WASHINGTON — The historic significance of impeachment isn’t lost on Rep. Dina Titus, the only Nevada lawmaker on the panel hearing closed-door testimony about President Donald Trump and a controversial telephone call with the president of Ukraine.
Congress has voted only twice in U.S. history to impeach a president — Andrew Johnson in 1868 and Bill Clinton in 1998. Richard Nixon resigned after a House panel passed articles of impeachment for the full chamber to consider in 1974. Johnson and Clinton were both impeached by the House and acquitted by the Senate.
It’s against that historic backdrop that Titus, who once taught American government as a UNLV professor, takes note of the nature of the testimony and depositions she hears behind closed doors, and which could lead to the impeachment of President Donald Trump.
“You really feel it when you walk in the room,” Titus said during an interview in her Capitol Hill office. “The sense of responsibility, the level of the testimony, just the gravity of the situation.”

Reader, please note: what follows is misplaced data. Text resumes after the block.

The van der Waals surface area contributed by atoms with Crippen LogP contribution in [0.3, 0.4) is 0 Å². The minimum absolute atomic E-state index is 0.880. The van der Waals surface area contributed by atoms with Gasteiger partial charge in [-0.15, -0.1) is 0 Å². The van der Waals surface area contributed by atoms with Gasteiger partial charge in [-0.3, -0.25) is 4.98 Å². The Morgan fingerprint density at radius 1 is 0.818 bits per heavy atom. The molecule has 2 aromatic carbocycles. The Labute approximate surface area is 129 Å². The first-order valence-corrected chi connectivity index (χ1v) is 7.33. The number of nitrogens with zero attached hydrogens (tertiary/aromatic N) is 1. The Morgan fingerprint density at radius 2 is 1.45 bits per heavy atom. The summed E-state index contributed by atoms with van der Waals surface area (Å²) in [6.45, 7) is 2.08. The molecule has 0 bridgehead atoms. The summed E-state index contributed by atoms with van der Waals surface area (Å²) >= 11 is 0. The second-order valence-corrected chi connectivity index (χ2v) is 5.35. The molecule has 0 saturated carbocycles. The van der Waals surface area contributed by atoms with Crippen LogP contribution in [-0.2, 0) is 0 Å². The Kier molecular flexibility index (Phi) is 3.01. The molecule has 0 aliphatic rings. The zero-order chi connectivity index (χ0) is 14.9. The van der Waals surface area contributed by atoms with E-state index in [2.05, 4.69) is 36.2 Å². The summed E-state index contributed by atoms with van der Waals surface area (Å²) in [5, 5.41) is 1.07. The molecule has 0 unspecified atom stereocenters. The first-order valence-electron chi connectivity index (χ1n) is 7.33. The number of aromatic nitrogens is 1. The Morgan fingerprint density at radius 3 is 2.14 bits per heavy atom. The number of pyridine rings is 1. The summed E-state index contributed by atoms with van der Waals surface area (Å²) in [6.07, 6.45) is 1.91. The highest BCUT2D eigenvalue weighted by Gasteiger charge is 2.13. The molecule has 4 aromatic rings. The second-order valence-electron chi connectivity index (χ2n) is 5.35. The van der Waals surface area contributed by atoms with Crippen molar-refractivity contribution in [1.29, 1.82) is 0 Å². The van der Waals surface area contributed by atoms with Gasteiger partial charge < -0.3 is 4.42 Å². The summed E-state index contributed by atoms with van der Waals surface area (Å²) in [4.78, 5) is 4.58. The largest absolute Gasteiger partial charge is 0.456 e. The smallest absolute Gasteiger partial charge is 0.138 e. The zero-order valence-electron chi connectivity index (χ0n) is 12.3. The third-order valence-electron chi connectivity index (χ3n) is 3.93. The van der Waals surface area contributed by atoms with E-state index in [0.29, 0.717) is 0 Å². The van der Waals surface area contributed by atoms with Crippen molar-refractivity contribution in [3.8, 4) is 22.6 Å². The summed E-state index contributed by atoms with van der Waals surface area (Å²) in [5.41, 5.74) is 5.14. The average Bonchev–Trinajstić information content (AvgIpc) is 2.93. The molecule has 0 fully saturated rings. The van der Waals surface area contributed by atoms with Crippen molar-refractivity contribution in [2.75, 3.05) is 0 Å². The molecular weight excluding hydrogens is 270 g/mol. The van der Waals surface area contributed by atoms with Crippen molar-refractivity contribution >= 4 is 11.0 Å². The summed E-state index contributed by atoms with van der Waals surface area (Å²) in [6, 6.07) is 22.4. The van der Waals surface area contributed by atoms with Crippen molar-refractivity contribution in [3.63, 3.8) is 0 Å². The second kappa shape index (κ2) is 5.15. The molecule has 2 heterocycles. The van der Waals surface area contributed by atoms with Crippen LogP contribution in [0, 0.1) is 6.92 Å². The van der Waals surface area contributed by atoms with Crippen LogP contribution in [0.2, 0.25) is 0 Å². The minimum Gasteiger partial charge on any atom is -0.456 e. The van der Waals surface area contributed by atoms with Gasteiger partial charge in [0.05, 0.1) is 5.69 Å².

“It’s a historic moment,” she said.
For the most part, Titus said the closed-door sessions have kept the hearings “from turning into a circus.”
But that changed last week when the fast-paced process exploded into partisan rancor and GOP lawmakers pushed past Capitol Police and entered the secured room, disrupting testimony and the impeachment inquiry.
Outside in the hallway others yelled: “Let us in! Let us in!”
Republicans pushed back on the process as evidence mounted against the president and largely confirmed a whistleblower’s complaint that Trump tried to coerce the Ukrainian president to dig up dirt on political rival Joe Biden while withholding $400 million in military aid that had been approved by Congress.
Rep. Jim Jordan, R-Ohio, said Republicans were frustrated with the Democrats conducting an “unfair, partisan process in secret.”
Titus said the group barged into the secured room with cellphones, prohibited because of the nature of evidence, documents and witnesses. It delayed the procedure for hours.
“They wouldn’t leave,” Titus said. “And they ordered in pizza just to stop the process.”
Titus, who has served a decade in Congress, called the actions “childish.”
Jordan, the ranking Republican on the Oversight Committee who has sat through testimony in the secured room, defended the theatrics, saying the “people want to know what’s going on in the basement of that room.”